Journalistic project maps trade with minors in European football

Photo: Youth in Play

Illustation from the project website Photo: Youth in Play


By Stine Alvad
Close to 300 African and South-American players under the age of 18 have come to Europe to play despite FIFA regulations banning international trade with minors, a new journalistic research project concludes.

294 African and South-American players who arrived in Europe under the age of 18 play in the main football competitions across the continent, a new journalistic research project reveals.

Through data gathering and the personal accounts of three young players who share the dream of becoming the new international football star, Portuguese journalist Sofia de Palma Rodrigues shows that, in spite of recent tightening of the FIFA rules regulating the trading of under-aged players, hundreds of young players still leave their homes in the pursuit of a dream that very rarely comes true.

Using data from the football statistics site, the project website Youth in Play presents data on the number of African and South American footballers currently playing in Europe and who arrived when they were under the age of 18. The research also shows how many of these players are still under 18 and what clubs they play in.

Bending rules in the hunt for talent
According to the research, Portugal is the country where most of the under-age players make their debut (109 of the 294 young players), and more than half of the 294 under-aged players come from former Portuguese colonies Guinea-Bissau, Brazil, Cape Verde and Angola. Many of them are still under-aged – and play in main European competitions. 30 European clubs have players on their squad who are under-aged and who originate from Africa or South America.

“Forty-nine African and nine South-American minors played in the main European clubs during the 2014/2015 season. Over half were playing in Portugal. The three big championship clubs – Benfica, FC Porto and Sporting – are the clubs which had the highest number of minors from these continents on their squads,” Joaquim Evangelista, the Chairman of the Portuguese Professional Footballers’ Union (SJPF) says in one of the articles on the project website. “Portugal is, for better or worse, an exceptional platform for this type of business.”  

According to the Portuguese players’ chairman, clubs tend to disregard the regulations when fighting each other for new talent.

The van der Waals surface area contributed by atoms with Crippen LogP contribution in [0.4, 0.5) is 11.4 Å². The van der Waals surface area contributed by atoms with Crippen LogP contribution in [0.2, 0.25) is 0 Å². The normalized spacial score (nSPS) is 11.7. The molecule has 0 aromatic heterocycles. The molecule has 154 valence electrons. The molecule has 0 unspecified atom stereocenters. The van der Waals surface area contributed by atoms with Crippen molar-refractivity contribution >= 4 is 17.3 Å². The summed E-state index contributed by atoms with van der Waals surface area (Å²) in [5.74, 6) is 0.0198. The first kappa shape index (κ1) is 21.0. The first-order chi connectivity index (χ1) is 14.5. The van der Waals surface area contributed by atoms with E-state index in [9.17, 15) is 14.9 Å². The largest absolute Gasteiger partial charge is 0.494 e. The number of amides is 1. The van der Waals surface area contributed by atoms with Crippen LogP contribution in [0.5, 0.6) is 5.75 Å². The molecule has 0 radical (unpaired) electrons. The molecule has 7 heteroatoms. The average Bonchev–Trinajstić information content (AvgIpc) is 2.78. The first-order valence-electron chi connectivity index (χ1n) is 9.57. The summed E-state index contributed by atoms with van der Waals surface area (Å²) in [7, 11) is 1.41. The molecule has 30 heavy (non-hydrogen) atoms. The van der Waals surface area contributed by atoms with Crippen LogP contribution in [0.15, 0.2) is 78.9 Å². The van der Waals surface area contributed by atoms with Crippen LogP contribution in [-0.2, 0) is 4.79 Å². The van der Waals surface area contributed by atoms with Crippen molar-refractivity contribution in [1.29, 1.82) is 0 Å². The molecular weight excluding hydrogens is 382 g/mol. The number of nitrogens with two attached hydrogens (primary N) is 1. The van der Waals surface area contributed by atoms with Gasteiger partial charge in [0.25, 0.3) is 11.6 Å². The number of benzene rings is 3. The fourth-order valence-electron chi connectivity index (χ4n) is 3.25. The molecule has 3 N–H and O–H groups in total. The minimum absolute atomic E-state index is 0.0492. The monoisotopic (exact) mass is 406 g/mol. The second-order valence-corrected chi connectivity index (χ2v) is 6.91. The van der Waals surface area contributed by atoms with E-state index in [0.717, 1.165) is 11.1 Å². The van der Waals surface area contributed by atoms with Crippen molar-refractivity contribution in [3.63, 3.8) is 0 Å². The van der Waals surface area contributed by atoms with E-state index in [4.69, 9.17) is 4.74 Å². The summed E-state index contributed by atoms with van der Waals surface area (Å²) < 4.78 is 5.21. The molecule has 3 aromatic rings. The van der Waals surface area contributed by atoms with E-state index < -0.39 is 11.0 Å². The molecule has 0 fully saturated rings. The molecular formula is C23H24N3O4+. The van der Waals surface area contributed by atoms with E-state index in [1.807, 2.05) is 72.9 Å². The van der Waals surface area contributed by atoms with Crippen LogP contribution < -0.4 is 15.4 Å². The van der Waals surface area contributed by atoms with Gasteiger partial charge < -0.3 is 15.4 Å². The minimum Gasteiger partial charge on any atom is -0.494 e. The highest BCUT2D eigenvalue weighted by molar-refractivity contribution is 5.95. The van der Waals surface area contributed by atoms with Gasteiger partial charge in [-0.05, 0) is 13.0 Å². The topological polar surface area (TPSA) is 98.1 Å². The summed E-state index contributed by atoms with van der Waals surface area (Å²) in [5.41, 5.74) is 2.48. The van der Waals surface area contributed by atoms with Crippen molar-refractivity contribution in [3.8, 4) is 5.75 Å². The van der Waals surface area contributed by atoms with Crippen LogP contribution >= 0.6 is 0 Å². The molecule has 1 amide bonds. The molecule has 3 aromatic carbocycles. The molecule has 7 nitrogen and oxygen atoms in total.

“Clubs all compete for the same new talent. (…) So, most of the times, clubs are not interested in following the rules that govern this sector, so they can have the best players. (..) There isn’t exactly a set of … a code of conduct between clubs when it comes to talent,” Evangelista says.

The three young footballers whose stories are featured on the project website include examples of how the FIFA regulation on minors can be bent and adapted in order for new talent to travel across continents.

The project has received support from the and recently won the AMI’s journalistic prize Journalism Against Indifference.

More information


Read more about the Youth in Play project and the three longreads about young footballers from Guinea-Bissau, Brazil and Nigeria and their journeys to Europe to play football:


* required field

What is three plus seven?

Guidelines for posting
Play the Game promotes an open debate on sport and sports politics and we strongly encourage everyone to participate in the discussions on But please follow these simple guidelines when you write a post:

  1. Please be respectful - even if you disagree strongly with certain viewpoints. Slanderous or profane remarks will not be posted.
  2. Please keep to the subject. Spam or solicitations of any kind will not be posted.

Use of cookies

The website uses cookies to provide a user-friendly and relevant website. Cookies provide information about how the website is being used or support special functions such as Twitter feeds. 

By continuing to use this site, you consent to the use of cookies. You can find out more about our use of cookies and personal data in our privacy policy.